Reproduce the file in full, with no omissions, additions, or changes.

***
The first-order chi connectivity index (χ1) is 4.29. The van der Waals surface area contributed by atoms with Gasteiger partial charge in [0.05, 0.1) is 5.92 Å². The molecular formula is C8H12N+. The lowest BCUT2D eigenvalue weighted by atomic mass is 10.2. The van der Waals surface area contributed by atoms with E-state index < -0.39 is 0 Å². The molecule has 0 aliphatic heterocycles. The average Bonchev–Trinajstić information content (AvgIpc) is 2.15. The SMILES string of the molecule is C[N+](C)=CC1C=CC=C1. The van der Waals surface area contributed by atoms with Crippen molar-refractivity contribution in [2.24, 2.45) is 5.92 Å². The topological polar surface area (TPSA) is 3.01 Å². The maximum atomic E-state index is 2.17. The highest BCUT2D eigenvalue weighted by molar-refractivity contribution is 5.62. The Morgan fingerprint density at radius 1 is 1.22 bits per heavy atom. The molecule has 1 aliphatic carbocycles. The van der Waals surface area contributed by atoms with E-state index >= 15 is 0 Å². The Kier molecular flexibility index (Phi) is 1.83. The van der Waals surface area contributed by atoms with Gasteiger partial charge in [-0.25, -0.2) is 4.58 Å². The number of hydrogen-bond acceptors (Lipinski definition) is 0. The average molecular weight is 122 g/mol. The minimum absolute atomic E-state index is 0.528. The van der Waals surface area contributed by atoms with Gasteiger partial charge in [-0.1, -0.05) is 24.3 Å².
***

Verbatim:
The first-order chi connectivity index (χ1) is 4.29. The van der Waals surface area contributed by atoms with Gasteiger partial charge in [0.05, 0.1) is 5.92 Å². The molecular formula is C8H12N+. The lowest BCUT2D eigenvalue weighted by atomic mass is 10.2. The van der Waals surface area contributed by atoms with E-state index < -0.39 is 0 Å². The molecule has 0 aliphatic heterocycles. The average Bonchev–Trinajstić information content (AvgIpc) is 2.15. The SMILES string of the molecule is C[N+](C)=CC1C=CC=C1. The van der Waals surface area contributed by atoms with Crippen molar-refractivity contribution in [2.24, 2.45) is 5.92 Å². The topological polar surface area (TPSA) is 3.01 Å². The maximum atomic E-state index is 2.17. The highest BCUT2D eigenvalue weighted by molar-refractivity contribution is 5.62. The Morgan fingerprint density at radius 1 is 1.22 bits per heavy atom. The molecule has 1 aliphatic carbocycles. The van der Waals surface area contributed by atoms with E-state index >= 15 is 0 Å². The Kier molecular flexibility index (Phi) is 1.83. The van der Waals surface area contributed by atoms with Gasteiger partial charge in [-0.25, -0.2) is 4.58 Å². The number of hydrogen-bond acceptors (Lipinski definition) is 0. The average molecular weight is 122 g/mol. The minimum absolute atomic E-state index is 0.528. The van der Waals surface area contributed by atoms with Gasteiger partial charge in [-0.1, -0.05) is 24.3 Å².